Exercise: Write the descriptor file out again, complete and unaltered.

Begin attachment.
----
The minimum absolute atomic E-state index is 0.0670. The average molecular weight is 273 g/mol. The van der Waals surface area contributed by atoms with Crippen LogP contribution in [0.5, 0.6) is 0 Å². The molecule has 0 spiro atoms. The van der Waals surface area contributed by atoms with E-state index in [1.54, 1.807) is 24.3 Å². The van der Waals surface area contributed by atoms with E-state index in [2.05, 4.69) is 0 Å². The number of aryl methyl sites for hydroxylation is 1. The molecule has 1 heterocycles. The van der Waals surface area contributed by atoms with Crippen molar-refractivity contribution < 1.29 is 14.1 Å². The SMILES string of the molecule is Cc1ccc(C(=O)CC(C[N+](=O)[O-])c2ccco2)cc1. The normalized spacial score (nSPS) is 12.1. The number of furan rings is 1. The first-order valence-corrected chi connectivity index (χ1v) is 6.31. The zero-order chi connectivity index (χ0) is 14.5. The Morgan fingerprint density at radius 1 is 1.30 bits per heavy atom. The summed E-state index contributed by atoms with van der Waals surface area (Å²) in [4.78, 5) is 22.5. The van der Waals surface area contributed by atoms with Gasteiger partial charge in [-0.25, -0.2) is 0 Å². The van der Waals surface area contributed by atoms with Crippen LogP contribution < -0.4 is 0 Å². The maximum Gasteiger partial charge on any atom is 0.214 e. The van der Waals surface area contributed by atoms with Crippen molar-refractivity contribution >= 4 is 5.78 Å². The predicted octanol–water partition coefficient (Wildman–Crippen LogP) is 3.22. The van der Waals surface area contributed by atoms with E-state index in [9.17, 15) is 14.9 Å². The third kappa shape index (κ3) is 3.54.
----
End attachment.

The minimum absolute atomic E-state index is 0.0670. The average molecular weight is 273 g/mol. The van der Waals surface area contributed by atoms with Crippen LogP contribution in [0.5, 0.6) is 0 Å². The molecule has 0 spiro atoms. The van der Waals surface area contributed by atoms with E-state index in [1.54, 1.807) is 24.3 Å². The van der Waals surface area contributed by atoms with E-state index in [2.05, 4.69) is 0 Å². The number of aryl methyl sites for hydroxylation is 1. The molecule has 1 heterocycles. The van der Waals surface area contributed by atoms with Crippen molar-refractivity contribution < 1.29 is 14.1 Å². The SMILES string of the molecule is Cc1ccc(C(=O)CC(C[N+](=O)[O-])c2ccco2)cc1. The normalized spacial score (nSPS) is 12.1. The number of furan rings is 1. The first-order valence-corrected chi connectivity index (χ1v) is 6.31. The zero-order chi connectivity index (χ0) is 14.5. The Morgan fingerprint density at radius 1 is 1.30 bits per heavy atom. The summed E-state index contributed by atoms with van der Waals surface area (Å²) in [4.78, 5) is 22.5. The van der Waals surface area contributed by atoms with Gasteiger partial charge in [-0.25, -0.2) is 0 Å². The van der Waals surface area contributed by atoms with Crippen LogP contribution < -0.4 is 0 Å². The maximum Gasteiger partial charge on any atom is 0.214 e. The van der Waals surface area contributed by atoms with Crippen molar-refractivity contribution >= 4 is 5.78 Å². The predicted octanol–water partition coefficient (Wildman–Crippen LogP) is 3.22. The van der Waals surface area contributed by atoms with E-state index in [9.17, 15) is 14.9 Å². The third kappa shape index (κ3) is 3.54.